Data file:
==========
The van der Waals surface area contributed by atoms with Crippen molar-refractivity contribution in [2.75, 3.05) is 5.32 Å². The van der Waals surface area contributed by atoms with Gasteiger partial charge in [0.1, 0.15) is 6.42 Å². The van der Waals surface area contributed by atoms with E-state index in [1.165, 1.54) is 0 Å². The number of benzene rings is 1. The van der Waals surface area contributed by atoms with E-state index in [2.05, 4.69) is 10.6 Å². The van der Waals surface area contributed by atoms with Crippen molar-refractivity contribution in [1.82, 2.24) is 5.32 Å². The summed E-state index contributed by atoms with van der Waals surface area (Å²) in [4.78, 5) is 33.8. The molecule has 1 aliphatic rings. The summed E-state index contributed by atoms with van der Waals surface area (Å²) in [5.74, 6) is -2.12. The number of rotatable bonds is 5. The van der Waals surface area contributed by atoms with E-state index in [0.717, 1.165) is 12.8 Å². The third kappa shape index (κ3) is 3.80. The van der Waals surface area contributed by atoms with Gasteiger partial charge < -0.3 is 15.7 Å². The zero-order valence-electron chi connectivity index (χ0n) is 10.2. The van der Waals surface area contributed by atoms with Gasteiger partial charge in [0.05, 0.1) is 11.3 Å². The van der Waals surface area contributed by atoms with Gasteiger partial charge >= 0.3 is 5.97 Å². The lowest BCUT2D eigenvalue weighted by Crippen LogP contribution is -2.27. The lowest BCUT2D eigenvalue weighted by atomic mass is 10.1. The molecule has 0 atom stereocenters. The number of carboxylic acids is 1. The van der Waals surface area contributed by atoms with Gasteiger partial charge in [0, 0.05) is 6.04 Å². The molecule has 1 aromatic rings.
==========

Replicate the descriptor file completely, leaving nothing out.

The van der Waals surface area contributed by atoms with Crippen molar-refractivity contribution in [2.75, 3.05) is 5.32 Å². The van der Waals surface area contributed by atoms with Gasteiger partial charge in [0.1, 0.15) is 6.42 Å². The van der Waals surface area contributed by atoms with E-state index in [1.165, 1.54) is 0 Å². The number of benzene rings is 1. The van der Waals surface area contributed by atoms with E-state index in [2.05, 4.69) is 10.6 Å². The van der Waals surface area contributed by atoms with Crippen molar-refractivity contribution in [1.82, 2.24) is 5.32 Å². The summed E-state index contributed by atoms with van der Waals surface area (Å²) in [4.78, 5) is 33.8. The molecule has 1 aliphatic rings. The summed E-state index contributed by atoms with van der Waals surface area (Å²) in [5.74, 6) is -2.12. The number of rotatable bonds is 5. The van der Waals surface area contributed by atoms with E-state index in [0.717, 1.165) is 12.8 Å². The third kappa shape index (κ3) is 3.80. The van der Waals surface area contributed by atoms with Gasteiger partial charge < -0.3 is 15.7 Å². The zero-order valence-electron chi connectivity index (χ0n) is 10.2. The van der Waals surface area contributed by atoms with Gasteiger partial charge in [0.05, 0.1) is 11.3 Å². The van der Waals surface area contributed by atoms with Gasteiger partial charge >= 0.3 is 5.97 Å². The lowest BCUT2D eigenvalue weighted by Crippen LogP contribution is -2.27. The lowest BCUT2D eigenvalue weighted by atomic mass is 10.1. The molecule has 0 atom stereocenters. The number of carboxylic acids is 1. The van der Waals surface area contributed by atoms with Gasteiger partial charge in [0, 0.05) is 6.04 Å². The molecule has 1 aromatic rings.